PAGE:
Crawford was adopted at birth, the only child of Seminole residents Johnson and Ruth Crawford, then 45 and 32. Johnson Crawford, who died in 2007, was a retired Navy chief petty officer. Ruth Johnson, who died in November, worked as a nurse at Bay Pines VA Medical Center.
"He was a great guy. He was quiet, funny and trustworthy,'' said Gina Engerer, who graduated from Seminole High School with Crawford in 1982 and attended the same church youth group.
Engerer, 46, became a Pinellas County sheriff's deputy after leaving high school. Crawford attended Johnson Bible College in Knoxville, Tenn., before being hired by the St. Petersburg department in 1984. He was sworn in as an officer in 1985.
They sometimes ran into each other at Pinellas County's criminal courthouse on 49th Street.
"He loved his job,'' said Engerer. Nevertheless, when she told him in 2009 that she was retiring, he said, "Good for you. I'm glad. You should get out while you can."
Just before joining the force, Crawford married Lori Phillips, who worked in a jewelry store. He also began moonlighting at her father's tile and marble contract business during off hours.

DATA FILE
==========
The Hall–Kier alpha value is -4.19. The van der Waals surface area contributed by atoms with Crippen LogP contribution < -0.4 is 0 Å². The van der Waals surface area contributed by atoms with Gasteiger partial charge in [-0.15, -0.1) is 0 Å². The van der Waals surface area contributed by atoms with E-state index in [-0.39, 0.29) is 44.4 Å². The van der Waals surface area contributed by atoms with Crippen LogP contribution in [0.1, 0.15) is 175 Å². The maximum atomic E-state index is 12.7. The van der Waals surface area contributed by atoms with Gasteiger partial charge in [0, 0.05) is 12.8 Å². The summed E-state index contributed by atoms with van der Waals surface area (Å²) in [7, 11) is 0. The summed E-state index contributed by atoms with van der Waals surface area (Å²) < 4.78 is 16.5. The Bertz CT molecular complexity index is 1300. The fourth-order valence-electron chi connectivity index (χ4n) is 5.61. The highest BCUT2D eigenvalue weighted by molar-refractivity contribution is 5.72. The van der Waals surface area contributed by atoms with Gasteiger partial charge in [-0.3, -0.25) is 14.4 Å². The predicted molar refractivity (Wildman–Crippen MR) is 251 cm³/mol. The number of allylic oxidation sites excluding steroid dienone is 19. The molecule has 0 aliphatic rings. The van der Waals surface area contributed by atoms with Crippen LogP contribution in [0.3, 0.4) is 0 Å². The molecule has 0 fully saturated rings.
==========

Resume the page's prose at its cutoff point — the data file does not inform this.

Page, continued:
They had a daughter, Amanda, and he had another family mission as well: to find his biological mother.
Crawford was born to a young Virginia woman who got pregnant at 16. She came to Florida, gave birth and later married a man named Lee. One of the man's daughters, Houston resident Karen Brill, talked Tuesday about how Crawford hired a lawyer to track his mother down about 15 years ago.
His mother, Jane Lee, was living in Ohio by then and had never told her husband or step-children that she had given up a child years earlier.
"She was worried about what we would think,'' Brill said, "but I was thrilled to think we had more family."
The Lees later moved to Oldsmar. Jane Lee was not available for comment, but Brill said Crawford and his mother formed a warm relationship. "He said he had had a great upbringing,'' Brill said. "But I think he really enjoyed meeting us and getting to know this other family.''
Both David and Lori Crawford liked to ride horses, so in the 1990s they moved to the open spaces of Hernando County.
They lived for a while in a double-wide mobile home while Lori worked next-door as barn manager for At Home Acres, a horse boarding business near the Withlacoochee State Forest.